Tutus, Cul-de-Sacs and French Bottoms

The French are always inserting their arses into the English language. There is, for example, the cul-de-sac which literally means arse of a bag and which sneaks onto English street signs without anybody noticing. Before this disgusting French term was introduced, the English had a much better, cleaner native term for a dead end; we called it a butt-hole. Indeed, the Oxford English Dictionary’s butt-hole entry lists this as the only meaning.

Source: Inky Fool: Tutus, Cul-de-Sacs and French Bottoms

Why do we use non-English words?

We resort to foreign words for a number of psychologically interesting reasons. A lot of them, I’d argue, are rooted in the middle class aversion to bluntness or crudeness. When what we’re saying has an underlying tone that may cause embarrassment to either the speaker or listener, we borrow from Latin or modern European languages (often French) to give a veneer of refinement, glossing over what’s crass, base, or stark.

Source: Strictly entre nous: why do we use non-English words? – OxfordWords blog

For example, on the use of entre nous: “I want to gossip but gossiping is common so I’m going to get away with it by using the pretentious French phrase for it.”

The best anagram in English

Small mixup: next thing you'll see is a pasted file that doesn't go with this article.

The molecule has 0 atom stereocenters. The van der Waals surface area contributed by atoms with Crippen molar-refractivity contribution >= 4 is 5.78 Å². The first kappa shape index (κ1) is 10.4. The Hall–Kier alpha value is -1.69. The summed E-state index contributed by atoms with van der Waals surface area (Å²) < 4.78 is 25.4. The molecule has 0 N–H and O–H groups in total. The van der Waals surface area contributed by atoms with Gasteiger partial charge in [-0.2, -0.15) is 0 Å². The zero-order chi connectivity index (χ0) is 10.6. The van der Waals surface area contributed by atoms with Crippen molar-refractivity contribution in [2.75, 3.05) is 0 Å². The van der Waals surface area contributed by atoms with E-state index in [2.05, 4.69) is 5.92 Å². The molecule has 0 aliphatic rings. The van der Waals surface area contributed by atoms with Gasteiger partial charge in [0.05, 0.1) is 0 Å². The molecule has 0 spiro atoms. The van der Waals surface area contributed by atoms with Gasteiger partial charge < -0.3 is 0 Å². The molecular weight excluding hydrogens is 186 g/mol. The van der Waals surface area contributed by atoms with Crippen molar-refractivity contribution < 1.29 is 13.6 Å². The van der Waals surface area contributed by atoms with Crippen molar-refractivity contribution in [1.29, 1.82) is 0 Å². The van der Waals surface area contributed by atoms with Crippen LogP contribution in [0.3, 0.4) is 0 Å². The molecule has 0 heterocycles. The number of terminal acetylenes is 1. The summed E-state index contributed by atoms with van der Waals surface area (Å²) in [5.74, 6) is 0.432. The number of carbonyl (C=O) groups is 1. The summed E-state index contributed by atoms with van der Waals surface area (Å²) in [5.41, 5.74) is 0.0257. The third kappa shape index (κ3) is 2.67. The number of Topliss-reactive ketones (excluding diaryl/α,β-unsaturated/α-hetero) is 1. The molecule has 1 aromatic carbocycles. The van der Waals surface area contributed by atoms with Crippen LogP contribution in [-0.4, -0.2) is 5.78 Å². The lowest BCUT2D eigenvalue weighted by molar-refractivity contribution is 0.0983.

Mark Dominus on The Universe of Discourse has (fully) explored all the anagrams in Webster’s Second International dictionary.

The longest pair (cholecystoduodenostomy and duodenocholecystostomy) isn’t necessarily the most interesting, as both words are made up of three units (cholecysto, duodeno, stomy) in different orders.

So he came up with a way of scoring pairs based on the degree of rearrangement required:

This gave me the idea to score a pair of anagrams according to how many chunks one had to be cut into in order to rearrange it to make the other one. On this plan, the “cholecystoduodenostomy / duodenocholecystostomy” pair would score 3, just barely above the minimum possible score of 2. Something even a tiny bit more interesting, say “abler / blare” would score higher, in this case 4. Even if this strategy didn’t lead me directly to the most interesting anagrams, it would be a big step in the right direction, allowing me to eliminate the least interesting.

From this algorithm, the most interesting anagram pair is 15 letters long, with only two letters that stay next to each other. Go see what it is.